4 Necessities for a Successful Retirement

Large group of seniors exercising in retirement villa garden
Getty ImagesAn active social life contributes to your health and well-being in retirement.

By Tom Sightings

The long-awaited day has arrived. You've signed the papers and celebrated with a goodbye party. You're free and clear for the rest of your life. So, now what happens?

Maybe you've made some plans. You might have signed up as a volunteer, joined a golf league, started babysitting your grandchildren or prepared to relocate to a coastal Carolina or the Costa del Sol. But will your plans produce a satisfying retirement? There are four big issues to consider when setting off in retirement. Check to see if you've got them covered.

Money. Money by itself won't make you happy. But a solid financial footing does provide the foundation for a comfortable retirement. You can live on Social Security alone, but it's not easy. Do you really want to spend your golden years scraping together rent money, turning down the heat to save on utility bills and selling your car and taking the bus because you couldn't put in the effort to save?

Money issues generally don't resolve themselves if you ignore them. So no matter how averse you are to opening your credit card bill or talking to an investment adviser, to survive in retirement you need to assess where you stand financially. While some retirement savers are sitting pretty with a secure pension and a paid-off mortgage, others may be paying down credit card debt and trying to build up an IRA. In both cases you need a plan to make the most of your assets.

%VIRTUAL-WSSCourseInline-723%Health. We all know what awaits us in the end. But there are many ways to go, and most agree the best way is to live a healthy and pain-free life into your 90s, then go quickly, preferably in your sleep. No one can guarantee you a healthy old age, but there are many things you can do now to make the prospects more promising for your later years, from eating right and exercising to taking appropriate measures to be safe on the streets and in your home.

Everyone knows we're supposed to eat our veggies and avoid fat and sugar. Walking is probably the best exercise for those of us with back problems, or who have survived knee or hip surgery. Ballroom or country dancing is a gentle but somewhat aerobic activity. Even golf, while not much exercise, keeps the limbs moving and the body stretching. Instead of doing something just because it's good for you, the secret is to participate in a physical activity you enjoy so you will keep doing it.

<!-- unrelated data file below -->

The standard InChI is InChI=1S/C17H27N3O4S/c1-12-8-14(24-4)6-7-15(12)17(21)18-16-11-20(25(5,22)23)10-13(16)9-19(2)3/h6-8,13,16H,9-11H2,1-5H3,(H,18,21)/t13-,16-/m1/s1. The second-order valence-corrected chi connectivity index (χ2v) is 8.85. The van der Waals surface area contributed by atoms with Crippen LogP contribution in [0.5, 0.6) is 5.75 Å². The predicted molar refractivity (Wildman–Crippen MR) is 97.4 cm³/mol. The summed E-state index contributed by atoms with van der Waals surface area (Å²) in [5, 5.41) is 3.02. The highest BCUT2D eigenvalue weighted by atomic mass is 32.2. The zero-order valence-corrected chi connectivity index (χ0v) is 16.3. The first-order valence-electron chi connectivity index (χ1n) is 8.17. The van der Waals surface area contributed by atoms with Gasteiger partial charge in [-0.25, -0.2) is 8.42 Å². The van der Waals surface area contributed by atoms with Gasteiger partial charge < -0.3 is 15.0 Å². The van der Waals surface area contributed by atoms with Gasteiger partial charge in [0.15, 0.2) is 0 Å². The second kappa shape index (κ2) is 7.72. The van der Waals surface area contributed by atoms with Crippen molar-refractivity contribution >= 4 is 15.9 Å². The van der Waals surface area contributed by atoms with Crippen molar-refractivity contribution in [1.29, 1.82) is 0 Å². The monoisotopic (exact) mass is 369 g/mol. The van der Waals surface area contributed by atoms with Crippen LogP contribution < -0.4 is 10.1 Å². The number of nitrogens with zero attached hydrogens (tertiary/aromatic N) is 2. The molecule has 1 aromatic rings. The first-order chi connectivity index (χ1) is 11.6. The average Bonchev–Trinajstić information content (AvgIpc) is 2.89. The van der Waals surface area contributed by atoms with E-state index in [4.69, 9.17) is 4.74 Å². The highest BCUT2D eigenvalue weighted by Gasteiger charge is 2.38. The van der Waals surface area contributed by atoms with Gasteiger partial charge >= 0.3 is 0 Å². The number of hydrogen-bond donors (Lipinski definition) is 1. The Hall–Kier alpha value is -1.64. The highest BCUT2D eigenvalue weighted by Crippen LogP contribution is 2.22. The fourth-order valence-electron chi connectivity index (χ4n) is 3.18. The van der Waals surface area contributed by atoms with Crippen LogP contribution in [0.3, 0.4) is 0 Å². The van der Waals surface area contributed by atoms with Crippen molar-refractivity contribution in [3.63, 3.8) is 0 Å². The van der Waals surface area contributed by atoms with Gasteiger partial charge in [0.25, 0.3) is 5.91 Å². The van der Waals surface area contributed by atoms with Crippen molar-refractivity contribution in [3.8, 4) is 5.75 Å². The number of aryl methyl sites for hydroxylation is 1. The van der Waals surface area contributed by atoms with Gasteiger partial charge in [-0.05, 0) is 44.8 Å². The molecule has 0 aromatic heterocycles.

Companionship. Many studies have found that social isolation can cause both physical and psychological problems. Conversely, an active social life contributes significantly to well-being in our later years. For example, a study conducted by the National Institutes of Health found that people who enjoy "high-quality intimate relationships" have better physical health and emotional well-being as they age than those who lack social relationships. The relationships often involve married partners, but not always. Close friendships can also provide much of the emotional and practical support that comes with marriage.

Another study from Harvard University found that elderly people in the U.S. who have an active social life may have a slower rate of memory decline. In the study, individuals with the highest social integration showed less than half the rate of memory decline compared to the least socially integrated. The bottom line: being engaged in a community not only makes you happy and provides security, but also helps you stay alert and engaged with different ideas, stimulating conversations and challenging new concepts.

Purpose. We know that stress is bad for us, and has even been linked to the development of dementia. But having a sense of purpose in life and a connection to something larger than yourself, whether it's a job, an important role in your family life or a commitment to a social or charitable cause, is linked to major health benefits, including protection against cognitive decline.

Those of us who have retired have already made whatever difference we're going to make in our professional lives. The challenge of retirement is to make a difference outside of work with your family, community or in developing your own skills or consciousness. So, whatever you do, give yourself a reason to get out of bed in the morning, connect with other people and engage in activities that you feel are meaningful.

Tom Sightings blogs at Sightings at 60.